One of the things you always hear about Linux distributions is that they are super fast and can breath new life into older computers. This isn’t something I’ve been able to test as my late-2012 Mac Mini is holing up just fine for most everything. Still, I wanted to see how Ubuntu feels compared to OS X.
I’m happy to say that Ubuntu flies on this machine. I never feel like I’m waiting for apps to launch, files move around quickly, and every action I’ve performed happens as soon as I ask it to. I can’t say I’ve yet to notice anything slow me down.
But I could say the same about OS X running on this same computer. Apple has done really good work making their desktop OS run well on computers with even modest specs, so the difference isn’t noticeable for me on my low-end 3.5 year old Mac.
There is one thing that’s slower
The one thing that does seem to be a bit slower on Ubuntu than OS X is web browsing. I’m using the same version of Chrome as I am on my Mac, and yet the web just feels slower. It’s not that anything is broken, but there is simply a noticeable difference in how quickly pages load.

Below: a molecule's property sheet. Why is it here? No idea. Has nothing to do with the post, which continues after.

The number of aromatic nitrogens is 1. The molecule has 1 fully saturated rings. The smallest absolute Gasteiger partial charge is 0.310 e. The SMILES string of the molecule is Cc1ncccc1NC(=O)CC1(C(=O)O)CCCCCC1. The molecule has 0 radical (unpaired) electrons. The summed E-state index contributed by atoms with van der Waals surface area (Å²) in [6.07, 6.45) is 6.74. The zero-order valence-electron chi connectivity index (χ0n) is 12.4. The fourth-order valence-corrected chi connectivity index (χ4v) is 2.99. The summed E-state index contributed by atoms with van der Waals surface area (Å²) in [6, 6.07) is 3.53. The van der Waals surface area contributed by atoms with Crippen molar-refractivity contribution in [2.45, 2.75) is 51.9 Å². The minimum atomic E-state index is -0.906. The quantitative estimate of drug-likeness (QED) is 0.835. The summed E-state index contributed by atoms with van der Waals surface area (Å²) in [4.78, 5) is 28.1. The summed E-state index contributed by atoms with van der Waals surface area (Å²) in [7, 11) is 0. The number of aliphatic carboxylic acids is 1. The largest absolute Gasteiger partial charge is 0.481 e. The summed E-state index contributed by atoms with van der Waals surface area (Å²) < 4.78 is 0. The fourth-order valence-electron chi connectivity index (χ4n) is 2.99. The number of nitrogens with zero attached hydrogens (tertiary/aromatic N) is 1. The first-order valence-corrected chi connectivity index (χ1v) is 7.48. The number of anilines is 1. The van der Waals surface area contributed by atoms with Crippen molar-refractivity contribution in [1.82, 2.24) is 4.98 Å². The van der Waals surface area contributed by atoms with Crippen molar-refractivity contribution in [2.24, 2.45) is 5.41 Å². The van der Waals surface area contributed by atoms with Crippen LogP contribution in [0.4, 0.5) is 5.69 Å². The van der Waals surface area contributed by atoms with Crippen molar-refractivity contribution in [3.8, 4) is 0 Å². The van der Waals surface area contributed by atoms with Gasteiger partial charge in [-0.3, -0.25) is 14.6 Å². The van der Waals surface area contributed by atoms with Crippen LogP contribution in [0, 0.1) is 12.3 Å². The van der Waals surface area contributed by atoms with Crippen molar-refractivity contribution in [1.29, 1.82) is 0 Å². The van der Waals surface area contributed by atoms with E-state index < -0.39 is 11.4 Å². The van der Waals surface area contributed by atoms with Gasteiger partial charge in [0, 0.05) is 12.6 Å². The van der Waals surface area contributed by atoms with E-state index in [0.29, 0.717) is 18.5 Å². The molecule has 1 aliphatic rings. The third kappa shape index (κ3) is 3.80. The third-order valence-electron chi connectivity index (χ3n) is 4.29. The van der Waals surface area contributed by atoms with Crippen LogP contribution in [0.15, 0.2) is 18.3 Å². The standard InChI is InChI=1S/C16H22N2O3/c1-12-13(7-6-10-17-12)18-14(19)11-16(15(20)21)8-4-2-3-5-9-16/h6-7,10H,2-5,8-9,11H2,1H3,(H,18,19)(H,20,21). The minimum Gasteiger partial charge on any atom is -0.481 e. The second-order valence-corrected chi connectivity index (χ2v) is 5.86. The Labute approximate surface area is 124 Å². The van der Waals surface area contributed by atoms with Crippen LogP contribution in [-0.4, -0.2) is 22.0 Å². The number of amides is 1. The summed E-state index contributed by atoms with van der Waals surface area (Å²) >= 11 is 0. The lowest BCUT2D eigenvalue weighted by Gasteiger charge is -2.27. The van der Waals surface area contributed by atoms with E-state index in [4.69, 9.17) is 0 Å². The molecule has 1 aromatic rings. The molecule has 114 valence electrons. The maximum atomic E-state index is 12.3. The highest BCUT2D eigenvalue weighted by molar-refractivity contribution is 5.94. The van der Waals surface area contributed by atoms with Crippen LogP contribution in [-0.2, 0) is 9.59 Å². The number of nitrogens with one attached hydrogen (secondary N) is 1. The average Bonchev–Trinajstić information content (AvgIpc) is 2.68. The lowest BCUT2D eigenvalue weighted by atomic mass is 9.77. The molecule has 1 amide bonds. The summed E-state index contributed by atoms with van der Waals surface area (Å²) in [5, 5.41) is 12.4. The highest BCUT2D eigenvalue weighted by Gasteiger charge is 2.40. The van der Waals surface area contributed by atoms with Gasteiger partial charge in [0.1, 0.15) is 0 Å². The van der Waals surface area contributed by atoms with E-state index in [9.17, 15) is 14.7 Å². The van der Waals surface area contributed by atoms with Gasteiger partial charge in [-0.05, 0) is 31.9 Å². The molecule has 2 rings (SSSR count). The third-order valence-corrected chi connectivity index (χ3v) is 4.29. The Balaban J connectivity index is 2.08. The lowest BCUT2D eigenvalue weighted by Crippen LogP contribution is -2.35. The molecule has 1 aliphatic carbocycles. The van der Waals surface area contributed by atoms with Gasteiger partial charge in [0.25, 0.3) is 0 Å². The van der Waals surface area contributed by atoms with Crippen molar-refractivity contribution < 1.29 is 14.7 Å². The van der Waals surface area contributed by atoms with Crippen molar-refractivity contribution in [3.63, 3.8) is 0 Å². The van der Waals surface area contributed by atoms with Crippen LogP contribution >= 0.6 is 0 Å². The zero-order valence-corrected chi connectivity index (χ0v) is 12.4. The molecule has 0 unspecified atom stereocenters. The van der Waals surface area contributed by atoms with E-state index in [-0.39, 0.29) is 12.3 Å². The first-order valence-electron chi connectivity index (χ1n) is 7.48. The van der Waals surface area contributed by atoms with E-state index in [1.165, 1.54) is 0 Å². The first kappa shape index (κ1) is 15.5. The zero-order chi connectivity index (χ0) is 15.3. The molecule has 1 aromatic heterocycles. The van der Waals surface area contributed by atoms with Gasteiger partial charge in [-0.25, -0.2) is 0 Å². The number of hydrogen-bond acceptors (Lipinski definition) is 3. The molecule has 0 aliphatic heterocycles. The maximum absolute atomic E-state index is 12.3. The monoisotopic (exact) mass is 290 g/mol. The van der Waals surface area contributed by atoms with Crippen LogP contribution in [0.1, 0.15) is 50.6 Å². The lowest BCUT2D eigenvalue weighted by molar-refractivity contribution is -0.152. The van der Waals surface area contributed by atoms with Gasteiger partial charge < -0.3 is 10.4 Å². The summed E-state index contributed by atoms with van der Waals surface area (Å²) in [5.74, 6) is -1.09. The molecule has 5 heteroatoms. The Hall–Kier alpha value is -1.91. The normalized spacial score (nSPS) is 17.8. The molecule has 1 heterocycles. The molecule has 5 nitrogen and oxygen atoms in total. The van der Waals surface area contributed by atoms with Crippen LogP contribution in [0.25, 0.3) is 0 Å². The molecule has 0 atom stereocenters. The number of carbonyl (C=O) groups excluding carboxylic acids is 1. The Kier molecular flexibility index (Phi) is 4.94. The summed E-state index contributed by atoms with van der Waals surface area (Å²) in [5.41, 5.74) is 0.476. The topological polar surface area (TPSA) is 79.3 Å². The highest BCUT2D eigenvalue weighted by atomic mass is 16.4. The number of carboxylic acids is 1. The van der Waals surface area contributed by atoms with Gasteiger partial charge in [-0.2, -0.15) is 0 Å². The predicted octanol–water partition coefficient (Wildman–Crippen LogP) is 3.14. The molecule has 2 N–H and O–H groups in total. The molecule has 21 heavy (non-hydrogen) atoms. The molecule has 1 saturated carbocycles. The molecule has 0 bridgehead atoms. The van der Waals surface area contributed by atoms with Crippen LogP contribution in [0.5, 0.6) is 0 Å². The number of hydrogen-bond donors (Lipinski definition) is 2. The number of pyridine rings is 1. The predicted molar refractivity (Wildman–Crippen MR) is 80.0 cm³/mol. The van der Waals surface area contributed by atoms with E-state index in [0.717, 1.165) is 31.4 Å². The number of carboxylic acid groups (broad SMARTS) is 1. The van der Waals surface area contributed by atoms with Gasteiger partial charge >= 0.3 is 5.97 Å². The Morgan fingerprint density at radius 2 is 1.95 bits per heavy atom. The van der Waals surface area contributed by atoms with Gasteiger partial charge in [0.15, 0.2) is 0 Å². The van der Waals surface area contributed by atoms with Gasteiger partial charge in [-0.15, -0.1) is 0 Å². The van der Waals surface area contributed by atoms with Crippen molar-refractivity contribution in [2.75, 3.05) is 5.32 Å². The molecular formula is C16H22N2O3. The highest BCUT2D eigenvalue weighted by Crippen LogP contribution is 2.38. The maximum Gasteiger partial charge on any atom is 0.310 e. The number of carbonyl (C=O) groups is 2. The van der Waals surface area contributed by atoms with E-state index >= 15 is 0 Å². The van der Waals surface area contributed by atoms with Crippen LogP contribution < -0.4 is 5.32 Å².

To make sure I wasn’t imagining things, I ran a couple browser benchmarking tests on both Ubuntu and OS X. Now I know that benchmarking tools aren’t a totally fair way to measure performance, but it’s the closest thing to an objective test I could do. If you know of any better benchmarking tools, I’d love to hear and add them to the data.
The difference isn’t as big as the graphs make it look and it’s not a deal-breaker, but it does make the web feel a little less enjoyable. And considering how few things have native apps for Linux, that’s been a constant frustration for me.
This series is proving to be a lot of fun to write and surprisingly popular for a typically Apple-centric audience. But I worry that I’m being too down on Linux overall. It’s just more fun to write bad reviews, and I have a lot of things to nit-pick to death, but I’m going to try and find something more positive to write about tomorrow. Stay tuned!